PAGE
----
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About Oldguy

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    Won't Leave!
  • Birthday May 14

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    : Pell City, Alabama (KPLR)
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  1. Sort of my thoughts as well. If I pull a jug, I want to go back with a new one. What I didn't mention earlier was the cylinder DMAX O/H'ed before I bought the plane had been O/H'ed a year earlier. Even with no evidence, I tend to lean towards it being the culprit. It is my #2 and also happens to be the hottest cylinder on every flight.
  2. My Lycoming has a screw on oil filler cap, so it is always tight otherwise it lets loose and would coat the inside of my cowling. I put in 7 at an oil change and maintain it between 6 and 6.5 qts. When planning a 3+ hour trip, I will top it up to 7, but expect to be down around 6 when I land. Yeah, 6 +/- a bit is my target to maintain it for local flights of less than two hours. I change either based on time (3-4 months) or usage (35-45 hours) with an oil analysis at each oil change. This time, it was a 15 hour oil change at annual. Thanks, everyone. Some good information here.
  3. Thanks for the thoughts. Some good tips on starting to narrow down the problem. I appreciate it.
  4. Spoke with my mechanic yesterday about the IO-360-A3B6D in my J. It has 1450 SMOH, good compressions (74+ on all cyls) but is still blowing oil out of the breather. While I don't mind feeding it oil every 5-6 hours, I am wondering if this is going to become something more serious at some point, and I would like to handle it on the ground and not in the air. The engine had a main bearing problem about 300 hours into its life and essentially had a bottom end overhaul. Just before I bought it in 2013, #2 cylinder was rebuilt (~1000 SMOH) by DMAX. I think I could top it and get enough hours out of it (1000+) taking into account the bottom end repair it had done to justify (rationalize) doing the work, but I hate to go into an engine that is running well just because it is blowing out some oil. If it goes to TBO or beyond with no major problems, I would swap it out for the A3B6 engine at that time. So my question to the collective hive mind at MS is do I top the engine, continue to feed it oil, try to identify which cylinder(s) is/are pressurizing the crankcase and replace them, or what? And how could I identify the guilty cylinders? I know I can talk with my mechanic about this, but he in finishing my annual, and has a Bo and a Saratoga in process as well so I want to be respectful of his time. Any recommendations or thoughts on alternatives is welcome. TIA.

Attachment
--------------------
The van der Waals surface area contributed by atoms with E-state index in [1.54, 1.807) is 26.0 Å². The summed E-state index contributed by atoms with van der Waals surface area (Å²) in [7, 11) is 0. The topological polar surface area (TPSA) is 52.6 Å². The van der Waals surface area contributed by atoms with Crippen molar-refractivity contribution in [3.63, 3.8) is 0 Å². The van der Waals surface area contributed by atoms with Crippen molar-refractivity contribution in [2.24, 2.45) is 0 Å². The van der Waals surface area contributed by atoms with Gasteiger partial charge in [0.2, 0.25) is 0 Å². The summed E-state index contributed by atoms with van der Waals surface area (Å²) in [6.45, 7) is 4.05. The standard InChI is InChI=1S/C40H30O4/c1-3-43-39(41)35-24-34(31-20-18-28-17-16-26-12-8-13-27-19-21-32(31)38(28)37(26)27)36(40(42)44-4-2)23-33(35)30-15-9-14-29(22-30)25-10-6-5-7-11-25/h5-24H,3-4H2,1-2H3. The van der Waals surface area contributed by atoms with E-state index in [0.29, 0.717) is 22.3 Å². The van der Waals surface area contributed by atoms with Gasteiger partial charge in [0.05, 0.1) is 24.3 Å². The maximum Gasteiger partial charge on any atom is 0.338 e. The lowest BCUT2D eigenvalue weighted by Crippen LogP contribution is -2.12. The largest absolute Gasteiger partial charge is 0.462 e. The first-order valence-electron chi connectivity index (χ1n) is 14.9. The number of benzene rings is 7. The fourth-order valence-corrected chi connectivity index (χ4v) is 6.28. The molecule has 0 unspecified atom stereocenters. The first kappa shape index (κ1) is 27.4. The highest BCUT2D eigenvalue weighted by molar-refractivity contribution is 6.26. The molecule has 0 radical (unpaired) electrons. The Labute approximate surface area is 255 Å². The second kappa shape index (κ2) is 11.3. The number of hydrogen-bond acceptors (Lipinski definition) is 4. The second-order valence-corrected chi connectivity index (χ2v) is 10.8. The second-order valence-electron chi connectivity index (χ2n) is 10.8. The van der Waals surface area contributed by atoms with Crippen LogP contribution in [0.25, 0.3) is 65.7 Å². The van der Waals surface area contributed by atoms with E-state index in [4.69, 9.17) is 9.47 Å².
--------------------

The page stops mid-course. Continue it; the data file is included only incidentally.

5. I may just turn all my lights on and leave them on. That way I never have to touch the switches again!
  6. Got the switch in , and it is a Sensata switch model 20BC2-BA-10 (about $285-295 from them) with the ~$115 Mooney switch cover. But at least it didn't have the ~$240 Mooney switch cover!